“The bill that passed the House today includes a number of important reforms that streamline and reduce unnecessary burdens in the program,” said Nat Wienecke, senior vice president, federal government relations at the Property Casualty Insurers Association of America (PCI). He also said the bill would expand consumers’ flood options and makes “meaningful structural reforms” that improve the solvency of the program.
“PCI, however, is concerned that the bill would make cuts to the Write Your Own companies that partner with FEMA to administer the NFIP,” said Wienecke.
PCI said that since 2004, the number of private WYO insurers declined from 107 to fewer than 70, more than a 35 percent drop.
“Cutting the reimbursement under the WYO program may make for good politics but it will ultimately only hurt the consumers that Congress claims to want to protect,” said Jimi Grande, senior vice president of government affairs for NAMIC. He said that less than 10 percent of U.S. insurers participate in the WYO program, and warned that making it more costly to do so “will likely mean even fewer choices for the same consumers who benefit from competition in the market.”
Democrats and Others
Rep. Maxine Waters, (D-Calif.), ranking member of the House Financial Services Committee, praised Hensarling and Duffy for their efforts at bipartisanship on the bill but withheld support for the final measure because she said it would hurt low and middle income homeowners.
“This bill will punish lower- and middle-class Americans with increased premiums, surcharges, and reserve fund assessments. In the wake of a historic hurricane season that devastated so many communities, it is unconscionable that we are considering a bill that would make flood insurance less affordable. We should be focusing on providing additional disaster relief and recovery after these devastating storms, not punishing these communities with higher premiums and surcharges,” Waters said.
Waters criticized the provision allowing businesses to opt-out of the flood insurance mandate.
She also claimed that the bill could encourage local or regional foreclosure crises by allowing the NFIP to prohibit coverage for any home with claims that – over the entire history of the property, even if it changes hands – exceed three times the replacement value of the structure. “As borrowers lose NFIP coverage, and especially if alternative private coverage is not available or affordable, these properties will lose value and the risk of abandonment and/or foreclosure increases dramatically,” she warned.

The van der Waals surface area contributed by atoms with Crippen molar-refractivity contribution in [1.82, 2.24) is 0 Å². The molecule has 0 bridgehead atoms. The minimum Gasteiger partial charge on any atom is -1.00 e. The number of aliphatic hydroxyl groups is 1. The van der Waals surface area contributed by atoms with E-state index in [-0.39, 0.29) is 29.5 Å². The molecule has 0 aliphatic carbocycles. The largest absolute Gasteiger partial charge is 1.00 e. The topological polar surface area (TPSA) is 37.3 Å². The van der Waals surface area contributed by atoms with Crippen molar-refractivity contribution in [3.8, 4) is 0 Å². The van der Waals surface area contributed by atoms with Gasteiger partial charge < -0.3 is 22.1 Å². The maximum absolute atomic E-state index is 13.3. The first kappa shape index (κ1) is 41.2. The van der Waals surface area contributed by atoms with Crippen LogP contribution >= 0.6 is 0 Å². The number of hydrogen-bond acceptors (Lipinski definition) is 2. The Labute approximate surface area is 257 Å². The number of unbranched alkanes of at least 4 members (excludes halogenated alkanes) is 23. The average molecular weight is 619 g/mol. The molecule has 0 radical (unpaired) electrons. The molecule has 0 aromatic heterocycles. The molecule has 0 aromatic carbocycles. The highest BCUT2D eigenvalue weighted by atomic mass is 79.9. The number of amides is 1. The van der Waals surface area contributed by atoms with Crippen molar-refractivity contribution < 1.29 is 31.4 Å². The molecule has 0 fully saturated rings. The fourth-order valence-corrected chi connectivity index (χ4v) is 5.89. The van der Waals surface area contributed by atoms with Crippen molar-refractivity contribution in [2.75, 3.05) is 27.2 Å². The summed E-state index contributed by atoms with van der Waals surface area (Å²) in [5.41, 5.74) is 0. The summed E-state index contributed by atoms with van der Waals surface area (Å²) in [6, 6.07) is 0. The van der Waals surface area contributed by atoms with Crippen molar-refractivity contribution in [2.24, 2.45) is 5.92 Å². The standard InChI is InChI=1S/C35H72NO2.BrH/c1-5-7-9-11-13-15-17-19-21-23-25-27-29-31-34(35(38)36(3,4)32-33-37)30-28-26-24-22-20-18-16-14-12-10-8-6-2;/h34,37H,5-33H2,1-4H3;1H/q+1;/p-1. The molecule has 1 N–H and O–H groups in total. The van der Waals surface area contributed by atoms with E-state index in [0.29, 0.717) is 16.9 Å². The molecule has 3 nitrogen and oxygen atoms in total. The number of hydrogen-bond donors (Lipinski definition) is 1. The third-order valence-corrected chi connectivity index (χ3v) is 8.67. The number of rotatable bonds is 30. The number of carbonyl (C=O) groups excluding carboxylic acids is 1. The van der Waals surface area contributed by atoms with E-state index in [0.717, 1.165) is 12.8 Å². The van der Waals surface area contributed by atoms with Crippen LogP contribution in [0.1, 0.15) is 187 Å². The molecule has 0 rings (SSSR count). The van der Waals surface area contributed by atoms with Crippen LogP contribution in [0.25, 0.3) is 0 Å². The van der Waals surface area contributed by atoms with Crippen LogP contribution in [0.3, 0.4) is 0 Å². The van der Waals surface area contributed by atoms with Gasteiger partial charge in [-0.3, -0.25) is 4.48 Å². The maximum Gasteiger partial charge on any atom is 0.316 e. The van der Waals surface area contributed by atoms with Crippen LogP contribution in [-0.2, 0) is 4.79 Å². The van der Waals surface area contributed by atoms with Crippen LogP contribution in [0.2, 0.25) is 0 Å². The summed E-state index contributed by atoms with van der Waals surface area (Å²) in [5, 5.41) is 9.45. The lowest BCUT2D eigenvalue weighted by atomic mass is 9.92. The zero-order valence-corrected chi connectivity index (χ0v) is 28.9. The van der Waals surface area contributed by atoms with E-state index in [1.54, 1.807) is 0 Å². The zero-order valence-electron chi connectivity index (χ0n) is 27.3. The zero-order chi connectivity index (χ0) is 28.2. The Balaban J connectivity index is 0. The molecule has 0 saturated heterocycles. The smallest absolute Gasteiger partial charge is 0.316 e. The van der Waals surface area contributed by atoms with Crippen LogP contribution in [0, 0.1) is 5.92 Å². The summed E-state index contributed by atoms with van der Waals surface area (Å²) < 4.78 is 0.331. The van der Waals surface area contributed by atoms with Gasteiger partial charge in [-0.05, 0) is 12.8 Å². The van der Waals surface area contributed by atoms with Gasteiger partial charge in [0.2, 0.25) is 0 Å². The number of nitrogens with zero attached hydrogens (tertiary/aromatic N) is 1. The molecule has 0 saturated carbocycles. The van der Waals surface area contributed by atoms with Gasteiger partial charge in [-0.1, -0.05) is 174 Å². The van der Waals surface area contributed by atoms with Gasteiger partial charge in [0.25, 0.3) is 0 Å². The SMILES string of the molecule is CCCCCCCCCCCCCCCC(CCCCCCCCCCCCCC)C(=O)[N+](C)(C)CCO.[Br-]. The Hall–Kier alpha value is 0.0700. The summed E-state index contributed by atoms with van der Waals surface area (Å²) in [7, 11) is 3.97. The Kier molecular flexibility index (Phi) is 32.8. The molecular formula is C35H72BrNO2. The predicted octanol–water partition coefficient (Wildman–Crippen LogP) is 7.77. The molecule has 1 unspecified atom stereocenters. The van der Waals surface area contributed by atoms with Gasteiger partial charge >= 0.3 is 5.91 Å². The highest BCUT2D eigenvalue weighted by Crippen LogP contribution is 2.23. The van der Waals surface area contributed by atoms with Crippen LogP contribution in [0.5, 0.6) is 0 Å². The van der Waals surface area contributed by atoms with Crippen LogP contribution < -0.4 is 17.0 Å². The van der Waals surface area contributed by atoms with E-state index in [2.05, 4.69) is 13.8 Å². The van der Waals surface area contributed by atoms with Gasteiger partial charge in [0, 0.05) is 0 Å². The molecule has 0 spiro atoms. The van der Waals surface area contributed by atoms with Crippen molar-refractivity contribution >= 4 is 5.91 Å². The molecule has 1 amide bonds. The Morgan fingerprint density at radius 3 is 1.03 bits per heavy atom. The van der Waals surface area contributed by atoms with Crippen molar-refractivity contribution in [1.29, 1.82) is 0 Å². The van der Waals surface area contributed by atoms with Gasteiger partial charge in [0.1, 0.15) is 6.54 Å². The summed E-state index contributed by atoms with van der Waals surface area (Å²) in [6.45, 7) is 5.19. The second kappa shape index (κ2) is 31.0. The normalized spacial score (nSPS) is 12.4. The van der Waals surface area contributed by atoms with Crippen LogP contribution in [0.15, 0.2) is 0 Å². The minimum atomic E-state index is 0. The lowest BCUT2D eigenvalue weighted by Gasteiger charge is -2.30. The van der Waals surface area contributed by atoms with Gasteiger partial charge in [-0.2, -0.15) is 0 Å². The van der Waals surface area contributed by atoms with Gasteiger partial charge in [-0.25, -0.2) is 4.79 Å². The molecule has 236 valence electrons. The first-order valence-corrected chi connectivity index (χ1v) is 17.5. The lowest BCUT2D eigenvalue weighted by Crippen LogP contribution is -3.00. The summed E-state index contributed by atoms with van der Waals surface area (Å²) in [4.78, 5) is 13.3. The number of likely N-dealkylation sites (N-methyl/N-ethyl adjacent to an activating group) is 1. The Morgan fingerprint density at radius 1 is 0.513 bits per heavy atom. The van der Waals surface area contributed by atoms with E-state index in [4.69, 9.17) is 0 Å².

Rep. Kathy Castor (D-Fla.) argued that the Republican bill will “increase costs for many policyholders” in her state, “without providing the necessary resources” for communities to build more resilient infrastructure. “Increasing rates will not address the solvency of NFIP and will actually worsen the burden on FEMA and taxpayers,” she said.
Republican sponsor Duffy pushed back on claims that the bill would hurt homeowners by raising premiums.
“I hear my friends say, ‘you’re going to hurt homeowners, the rates are going to skyrocket.’ What? On average, for a year, the price of flood insurance, on average, will go up twenty dollars- less than two dollars a month- and they’re screaming bloody murder about that?” he stated.
He said “highly-subsidized properties” will pay more but the bill also contains $1 billion more to help homeowners flood-proof their homes and funds to help communities with their flood mapping.
In remarks on the House floor, Duffy continued:
“We set up a private market. Now, you don’t have to take the private market, but you have an option to get a private plan that might have a better rate than the government offers you. You have a choice. A choice. God forbid a choice. That gives you a better price. And by the way, when we get the private market in, we offload our risk to the private sector. So when a disaster hits Texas or Florida, it’s not just the taxpayers that bear all the burden. We have private companies in play. That’s a great thing. This is a good bill. This is a bipartisan bill. Let’s stand together and reform a program to help the homeowner and our national debt. I yield back.”
The American Academy of Actuaries’ Casualty Practice Council supported the bill but urged further reforms including:
Eliminating artificial pricing disparities that could arise due to debt and flood mapping surcharges imposed on NFIP policies but not on private insurance coverage.
Focusing more attention on repetitive loss properties to reduce overall losses in the program.
Providing additional funding for pre-flood mitigation efforts.
Taking into account rising sea level and its likely financial impact on the NFIP.
SmarterSafer.org, a national coalition of taxpayer advocates, environmental groups, business organizations and mitigation advocates, applauded House adopting many of the measures outlined in its NFIP proposal, such as investing in mapping and mitigation, addressing affordability and providing consumer choice in the flood insurance marketplace.
But there is still work to do.
“As the bill moves to the Senate, our coalition will work closely to ensure that the final reauthorization package includes additional provisions that require property level data in mapping, nature-based community mitigation measures, continued movement toward risk-based rates and ways to convert affordability assistance into mitigation where cost-effective,” SmarterSafer said in written comments.